Pars plan vitrectomy (PPV) is a surgical procedure done with special tools inserted through the pars plana, an area in the white of the eye (sclera), to remove vitreous humor and/or scar tissue that affect the retina. Another treatment will be done at the same time, such as laser, gas, or silicone oil, to put pressure on the retina.
The procedure is used to treat retinal detachment and help the retina attach in the normal position. To improve vision by removing the vitreous gel that is no longer clear, such as due to bleeding or infection. To remove adhesions/scar tissue that restricts the retina. To correct lens that has moved or treat foreign substance that has remained in the eye.
$3,900 to $4,200
-Severe complications are rare and anatomic success for vitrectomy is over 90% for many conditions. -Surgery for diseases that were once incurable, such as macular hole, is now routinely performed with excellent results. -Advances in instrumentation, techniques, and understanding of diseases of the vitreous and retina have made this procedure more successful.
-Risks and complications
The nurse will administer eye drops to dilate the pupil of your eye being treated. This is done about 1.5-2 hours before the procedure. If local anesthesia is used, you will be awake during the procedure and a cloth will cover your face and body. Please carefully follow your doctor’s instructions, such as not moving your eyes during the procedure. After the procedure, the treated eye will be covered before you leave the room so it can rest. Please don’t remove the covering yourself.
You will be given information about any pre-operative preparations, including when and where you will need to come when you arrive to the hospital for the procedure. Wash your face and hair before you come to the hospital for the procedure. Avoid wearing make-up, powder, and/or perfume on the day of the procedure. If local anesthesia is used, you will be able to eat light foods as instructed by the doctor. If local anesthesia is used, if you are anxious or uncomfortable with a cloth covering your face, you might try practicing before the procedure to alleviate your discomfort. If general anesthesia is used, you will need to undergo a standard health screening and will need to avoid food and water for at least 6-8 hours before the procedure or as recommended by the doctor. If you are taking any anticoagulants, please let the doctor know. These will need to be stopped 5-7 days before the procedure. Please use the eye drops and take the medication prescribed by your doctor before the procedure (if any).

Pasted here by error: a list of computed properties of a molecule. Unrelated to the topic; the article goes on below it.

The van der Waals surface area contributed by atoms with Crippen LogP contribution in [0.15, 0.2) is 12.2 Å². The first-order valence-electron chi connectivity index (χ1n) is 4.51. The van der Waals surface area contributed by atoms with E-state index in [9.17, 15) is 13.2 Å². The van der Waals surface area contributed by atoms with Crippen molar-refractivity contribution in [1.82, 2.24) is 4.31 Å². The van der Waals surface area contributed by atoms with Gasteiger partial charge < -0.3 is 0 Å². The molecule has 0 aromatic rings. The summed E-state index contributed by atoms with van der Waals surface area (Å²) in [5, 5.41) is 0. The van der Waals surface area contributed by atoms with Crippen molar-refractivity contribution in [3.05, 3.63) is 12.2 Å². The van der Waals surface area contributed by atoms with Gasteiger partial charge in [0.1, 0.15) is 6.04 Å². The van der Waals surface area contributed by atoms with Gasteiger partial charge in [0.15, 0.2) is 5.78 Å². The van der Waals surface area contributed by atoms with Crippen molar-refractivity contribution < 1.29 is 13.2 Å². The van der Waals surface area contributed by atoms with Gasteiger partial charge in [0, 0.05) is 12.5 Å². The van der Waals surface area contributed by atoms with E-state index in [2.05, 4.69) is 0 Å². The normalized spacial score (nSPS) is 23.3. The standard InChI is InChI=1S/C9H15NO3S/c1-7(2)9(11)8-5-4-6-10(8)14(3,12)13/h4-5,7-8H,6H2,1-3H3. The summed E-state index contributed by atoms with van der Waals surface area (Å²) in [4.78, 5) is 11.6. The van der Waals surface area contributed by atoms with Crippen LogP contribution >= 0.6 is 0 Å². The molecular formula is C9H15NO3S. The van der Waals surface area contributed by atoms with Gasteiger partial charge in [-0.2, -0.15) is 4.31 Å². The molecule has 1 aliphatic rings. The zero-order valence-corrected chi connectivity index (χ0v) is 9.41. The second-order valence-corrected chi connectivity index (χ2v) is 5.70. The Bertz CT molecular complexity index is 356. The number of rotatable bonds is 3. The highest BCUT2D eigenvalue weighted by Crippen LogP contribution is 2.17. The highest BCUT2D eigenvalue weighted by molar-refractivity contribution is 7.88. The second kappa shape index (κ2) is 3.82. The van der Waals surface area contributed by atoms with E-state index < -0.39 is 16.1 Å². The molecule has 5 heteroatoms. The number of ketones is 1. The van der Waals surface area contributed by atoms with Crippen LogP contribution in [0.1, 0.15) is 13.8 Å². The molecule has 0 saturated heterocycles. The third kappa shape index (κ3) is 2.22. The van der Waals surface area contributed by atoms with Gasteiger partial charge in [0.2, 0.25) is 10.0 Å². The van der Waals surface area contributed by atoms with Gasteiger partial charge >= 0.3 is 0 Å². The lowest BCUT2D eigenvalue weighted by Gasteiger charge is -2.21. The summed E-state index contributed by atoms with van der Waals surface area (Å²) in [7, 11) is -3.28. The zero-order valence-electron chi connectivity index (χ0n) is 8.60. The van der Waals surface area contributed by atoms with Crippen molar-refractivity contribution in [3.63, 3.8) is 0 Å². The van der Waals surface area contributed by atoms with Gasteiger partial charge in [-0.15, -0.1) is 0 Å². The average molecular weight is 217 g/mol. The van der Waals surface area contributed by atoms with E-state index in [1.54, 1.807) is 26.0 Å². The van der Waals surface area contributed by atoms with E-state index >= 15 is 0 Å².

Avoid washing your face and hair. Cover your eye while sleeping. Please stay in the position instructed by the doctor, such as lying on your stomach or your side. Wash your hands before and after administering eye drops. Space your eye drops out every five minutes and use them for as long as instructed by the doctor. Do not rub your eye and do not let the affected eye get wet. Avoid lifting objects heavier than 10 kilograms. Try to avoid any accidents. You may eat all foods allowed by your doctor. Keep all follow-up appointments. If you notice any abnormal symptoms, such as worsening pain, redness, and/or blurry vision, please see your doctor before your appointment day.
Increased intraocular pressure, infection Reaction to anesthesia, such as nausea and/or dizziness Irritation of the eye due to the surgical incision Worsening cataracts
What are the travel recommendations?
You should have a family member or friend accompany you before and after the procedure. It is recommended you stay in a hotel close to the hospital for convenience in traveling to the hospital before and after the procedure. The doctor will carefully monitor the results of treatment with 2-3 follow-up appointments in the first week. If gas was used during the procedure, you should plan to stay in Thailand for between 2 weeks up to 2 months, depending on the type of gas used. Flying is not allowed if there is any gas remaining. The ophthalmologist will assess you after the procedure and let you know when it is appropriate for you to fly.
What is the likelihood of success?
This procedure may be used to treat many conditions of the vitreous humor and the retina, such as retinal detachment, vitreous hemorrhage, and severe diabetic retinopathy, and improve vision.
What if this procedure is not performed?
The condition will worsen and may affect vision.
What are the common conditions that this procedure is used to treat?
Retinal detachment Vitreous hemorrhage Macular Pucker Macular Hole Retained lens fragments or other complications from cataract surgery Intraocular Foreign Body removal Endophthalmitis (intraocular infection) Traumatic eye injuries Giant Retinal Tears